Many polya people (or people in general) have disastrous relationships because they are embedded into common cultural narratives that separate human beings into categories. Most of us grow up learning to see people by their attributes first. Using those categorical lenses serves to help us miss one another on a most basic level. I couldn’t understand why labels were so important to others, why people built tribes along arbitrary lines, why they couldn’t conceive of a person being both or neither instead of always either-or, why they only extended logic bit by bit to each facet of their life instead of universally.
It’s because I’m such a weirdo. Most people don’t experience the world like I do. I have several forms of synesthesia, I’m left-handed, an atheist, Aspie, and noetisexual. I’m many other very queer things that are normally listed on the fringes of every scale. I cannot afford to take anything for granted. I can’t rely on heuristics to run my life. I don’t have defaults to fall back on to build the illusion of safety around me.
Going back to that list at the beginning, those are my only “rules” for dealing with reality. How much heartache would be avoided if people dealt with humans first and foremost instead of labels? Most people don’t have that sort of focus, that self-awareness, that desire for autonomy and that willingness to see reality as it is. We learn to view ourselves as empty halves needing to be filled. We expect others to fix us. We open ourselves up to abuse because we don’t even see ourselves as human first. There’s a reason people learn to dehumanize the enemy. You can do anything to a non-human. The more human someone becomes, the less likely you are to want to hurt them.
I find a lot of people tend to run aw`ay from me. I’m much too honest, and perhaps too serious, from the start. I value my time and others’. Because there are so many things about me that I know many might have issues with I’ve taken the up front and honest route. I’d rather have people in my life that truly want to be there than to take their time and have them feel I’d tricked them later. I have no expectations for how things need to shape up. Knowing what others expect allows us to discover what actually works, even if that means saying goodbye. I don’t dump everything on a person at the first meeting, obviously, unless it naturally comes up. But I do make certain to state my intentions and to inform them I’m not anything close to normal as soon as possible. Informed decision-making all around!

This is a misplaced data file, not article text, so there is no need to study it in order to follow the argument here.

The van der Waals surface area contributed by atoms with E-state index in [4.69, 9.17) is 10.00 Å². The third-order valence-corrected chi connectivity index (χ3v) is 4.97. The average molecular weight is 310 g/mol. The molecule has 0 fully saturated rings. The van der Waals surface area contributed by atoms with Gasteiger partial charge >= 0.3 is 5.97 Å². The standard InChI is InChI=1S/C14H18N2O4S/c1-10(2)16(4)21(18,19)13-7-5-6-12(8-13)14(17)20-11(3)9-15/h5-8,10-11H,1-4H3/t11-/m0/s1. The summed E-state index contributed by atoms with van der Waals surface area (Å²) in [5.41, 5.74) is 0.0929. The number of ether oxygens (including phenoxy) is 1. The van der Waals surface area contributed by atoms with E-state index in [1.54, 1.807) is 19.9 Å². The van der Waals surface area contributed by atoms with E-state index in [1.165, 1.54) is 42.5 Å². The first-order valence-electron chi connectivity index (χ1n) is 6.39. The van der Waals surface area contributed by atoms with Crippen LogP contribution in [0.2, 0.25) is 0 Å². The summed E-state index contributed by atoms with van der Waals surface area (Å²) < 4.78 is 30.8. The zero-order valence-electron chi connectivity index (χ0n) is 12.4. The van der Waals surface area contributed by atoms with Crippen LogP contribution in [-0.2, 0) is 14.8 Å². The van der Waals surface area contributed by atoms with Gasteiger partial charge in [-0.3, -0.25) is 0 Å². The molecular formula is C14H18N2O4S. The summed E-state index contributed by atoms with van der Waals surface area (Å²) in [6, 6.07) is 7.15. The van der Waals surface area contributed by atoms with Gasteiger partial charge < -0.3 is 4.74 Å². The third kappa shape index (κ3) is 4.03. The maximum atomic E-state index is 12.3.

The purpose of heard and understood is to communicate diametrically-opposed ideas without devolving into an argument. My longest-term partner (and my deceased partner) and I have never yelled at one another. I can count on my fingers the number of times that I’ve yelled at him (and I can be a very, very, angry person). We keep in mind that the goal of communication is to understand one another. And even if we don’t agree, we search for a “let’s both be right” solution. That goes right along with the “no either-or thinking”. It’s not us against each other; it’s us both searching for the truth. Meaning, if we come to an impasse about something we go out and do our research before making our own decisions. Heard and understood also works well for sharing thoughts that may be difficult to hear, fears that could eat us alive, and experiences we’d rather forget. We’ve learned things about each other people don’t even write down in their diaries. It may be that most people are fine knowing much less about their significant others but my partner(s) and I do tend to be a bit nosy. And our trust was (and is) built gradually and actively.